Kilauea, Hawaii’s youngest and most active volcano, has been in an active cycle since 1983.
The eruption turned explosive after a magnitude 6.9 earthquake rocked the island in late April.
Since then, 25 fissures have opened, pouring masses of lava across Big Island.
This is being cited as an unprecedented event, as there are two eruptions occurring simultaneously: the eruption at Kilauea’s summit crater as well as along the six-mile string of fissures down its east flank.
Is Kilauea still erupting?
The volcano is still erupting, and scientists are unable to predict an end.
Fissure 8 has proven the most active and continues to fountain lava 160ft (50 metres) into the air.
The US Geological Survey said the “well-established” channel of lava from Fissure 8 is open all the way to the ocean, forming a river of lava which is snaking across the island.
Last night the USGS tweeted that the fissure’s vigour had increased.
The USGS said: “The lava channel runs very full with numerous slow-moving overflows that build up channel levees.”
Lava is now covering a 9.4 square mile area of Big Island and the lava delta caused by the flow into the ocean is about 360 acres in size.
The lava delta has redesigned the map, filling in the area previously known as Kapoho Bay.
Up at the summit, the volcano’s main crater has slumped and collapsed, with a GPS station used by the USGS sinking 60m into the crater in the past week.
The reason for the slumping of the caldera – the official term for a large volcanic crater – is the drainage of magma from the reservoir within the volcano.
This lava lake is draining into the fissures, which in turn push out through the earth and make their way across the land.
What is the damage?
Since this period of intense activity began, the volcano has presented Big Island residents with a host of hazards.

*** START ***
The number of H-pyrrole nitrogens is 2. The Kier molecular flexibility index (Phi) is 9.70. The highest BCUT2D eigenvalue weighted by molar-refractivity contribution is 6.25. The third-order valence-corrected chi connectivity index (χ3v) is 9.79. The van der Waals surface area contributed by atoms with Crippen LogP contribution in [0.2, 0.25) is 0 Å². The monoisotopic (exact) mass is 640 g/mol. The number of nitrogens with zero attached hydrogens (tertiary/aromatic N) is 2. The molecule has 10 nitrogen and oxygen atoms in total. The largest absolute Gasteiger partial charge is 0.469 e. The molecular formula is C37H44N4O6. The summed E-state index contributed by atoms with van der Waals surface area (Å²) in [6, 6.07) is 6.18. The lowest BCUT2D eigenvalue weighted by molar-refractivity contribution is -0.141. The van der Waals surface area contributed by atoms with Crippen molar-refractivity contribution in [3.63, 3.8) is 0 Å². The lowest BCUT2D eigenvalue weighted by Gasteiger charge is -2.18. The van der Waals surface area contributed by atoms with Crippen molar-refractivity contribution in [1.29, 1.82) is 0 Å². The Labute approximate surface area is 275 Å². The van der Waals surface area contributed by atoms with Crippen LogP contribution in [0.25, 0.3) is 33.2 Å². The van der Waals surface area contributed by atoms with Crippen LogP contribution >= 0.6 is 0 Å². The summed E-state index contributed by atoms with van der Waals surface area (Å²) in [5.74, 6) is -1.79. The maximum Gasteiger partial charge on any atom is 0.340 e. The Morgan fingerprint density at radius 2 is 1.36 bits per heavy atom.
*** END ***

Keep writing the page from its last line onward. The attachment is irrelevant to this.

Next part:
There is laze – lava haze – a deadly mix of hydrochloric acid fumes, steam and tiny specks of volcanic glass, created when lava hits the ocean.
Vog – volcanic smog – is also a concern, a toxic sulphuric gas emitted by opening fissures.
Methane gas is also emitted from vegetation, which is being killed by the vog, and then explodes as it makes contact with lava.
And then there is the lava itself: approximately 700 homes have been destroyed since May 3, mostly in the Leilani Estates and Kapoho Bay area.
Approximately 3,000 people have had to flee their homes as the lava continues to cut through homes, roads and escape routes on its march to the sea.
No one has been killed by this explosion, but one man was seriously injured when he was hit in the leg by a lava bomb.
Tourists have been warned to stay away from the volcano, which sits in the Hawaii Volcanoes National Park, and are being threatened with fines for entering zones closed off to the public.
The island’s geothermal plant was engulfed by lava, but the damage has not yet been assessed.
The last eruption of this nature at Kilauea lasted for 60 years.